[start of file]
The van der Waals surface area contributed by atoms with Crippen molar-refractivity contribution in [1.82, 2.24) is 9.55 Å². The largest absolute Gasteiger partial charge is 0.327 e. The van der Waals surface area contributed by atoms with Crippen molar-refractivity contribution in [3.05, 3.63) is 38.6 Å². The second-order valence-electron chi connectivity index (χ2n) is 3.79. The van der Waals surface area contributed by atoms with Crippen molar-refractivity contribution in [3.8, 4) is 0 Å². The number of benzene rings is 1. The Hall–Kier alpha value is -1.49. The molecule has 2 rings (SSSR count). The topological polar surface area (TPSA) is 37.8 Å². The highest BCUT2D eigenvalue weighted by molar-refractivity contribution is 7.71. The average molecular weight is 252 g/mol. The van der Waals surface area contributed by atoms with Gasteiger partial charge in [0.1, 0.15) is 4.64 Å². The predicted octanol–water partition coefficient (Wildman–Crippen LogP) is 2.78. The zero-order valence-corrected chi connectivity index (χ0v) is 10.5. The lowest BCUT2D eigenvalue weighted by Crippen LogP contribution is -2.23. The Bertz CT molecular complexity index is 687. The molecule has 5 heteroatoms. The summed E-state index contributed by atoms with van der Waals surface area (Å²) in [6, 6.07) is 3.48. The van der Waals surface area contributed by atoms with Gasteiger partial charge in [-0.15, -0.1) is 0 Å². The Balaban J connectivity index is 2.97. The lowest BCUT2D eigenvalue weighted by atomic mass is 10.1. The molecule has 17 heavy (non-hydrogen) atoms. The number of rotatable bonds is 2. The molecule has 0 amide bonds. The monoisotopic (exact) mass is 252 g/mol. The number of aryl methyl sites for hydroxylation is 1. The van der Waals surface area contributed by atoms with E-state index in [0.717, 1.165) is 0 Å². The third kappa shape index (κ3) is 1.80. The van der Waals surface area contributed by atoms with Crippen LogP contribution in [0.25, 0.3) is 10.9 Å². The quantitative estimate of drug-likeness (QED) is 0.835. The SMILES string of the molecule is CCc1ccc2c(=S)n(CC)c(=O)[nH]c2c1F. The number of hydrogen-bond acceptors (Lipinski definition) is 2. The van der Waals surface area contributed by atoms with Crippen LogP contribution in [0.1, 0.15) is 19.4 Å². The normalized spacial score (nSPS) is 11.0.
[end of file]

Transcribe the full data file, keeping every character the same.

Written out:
The van der Waals surface area contributed by atoms with Crippen molar-refractivity contribution in [1.82, 2.24) is 9.55 Å². The largest absolute Gasteiger partial charge is 0.327 e. The van der Waals surface area contributed by atoms with Crippen molar-refractivity contribution in [3.05, 3.63) is 38.6 Å². The second-order valence-electron chi connectivity index (χ2n) is 3.79. The van der Waals surface area contributed by atoms with Crippen molar-refractivity contribution in [3.8, 4) is 0 Å². The number of benzene rings is 1. The Hall–Kier alpha value is -1.49. The molecule has 2 rings (SSSR count). The topological polar surface area (TPSA) is 37.8 Å². The highest BCUT2D eigenvalue weighted by molar-refractivity contribution is 7.71. The average molecular weight is 252 g/mol. The van der Waals surface area contributed by atoms with Gasteiger partial charge in [0.1, 0.15) is 4.64 Å². The predicted octanol–water partition coefficient (Wildman–Crippen LogP) is 2.78. The zero-order valence-corrected chi connectivity index (χ0v) is 10.5. The lowest BCUT2D eigenvalue weighted by Crippen LogP contribution is -2.23. The Bertz CT molecular complexity index is 687. The molecule has 5 heteroatoms. The summed E-state index contributed by atoms with van der Waals surface area (Å²) in [6, 6.07) is 3.48. The van der Waals surface area contributed by atoms with Gasteiger partial charge in [-0.15, -0.1) is 0 Å². The Balaban J connectivity index is 2.97. The lowest BCUT2D eigenvalue weighted by atomic mass is 10.1. The molecule has 17 heavy (non-hydrogen) atoms. The number of rotatable bonds is 2. The molecule has 0 amide bonds. The monoisotopic (exact) mass is 252 g/mol. The number of aryl methyl sites for hydroxylation is 1. The van der Waals surface area contributed by atoms with E-state index in [0.717, 1.165) is 0 Å². The third kappa shape index (κ3) is 1.80. The van der Waals surface area contributed by atoms with Crippen LogP contribution in [0.25, 0.3) is 10.9 Å². The quantitative estimate of drug-likeness (QED) is 0.835. The SMILES string of the molecule is CCc1ccc2c(=S)n(CC)c(=O)[nH]c2c1F. The number of hydrogen-bond acceptors (Lipinski definition) is 2. The van der Waals surface area contributed by atoms with Crippen LogP contribution in [0.1, 0.15) is 19.4 Å². The normalized spacial score (nSPS) is 11.0.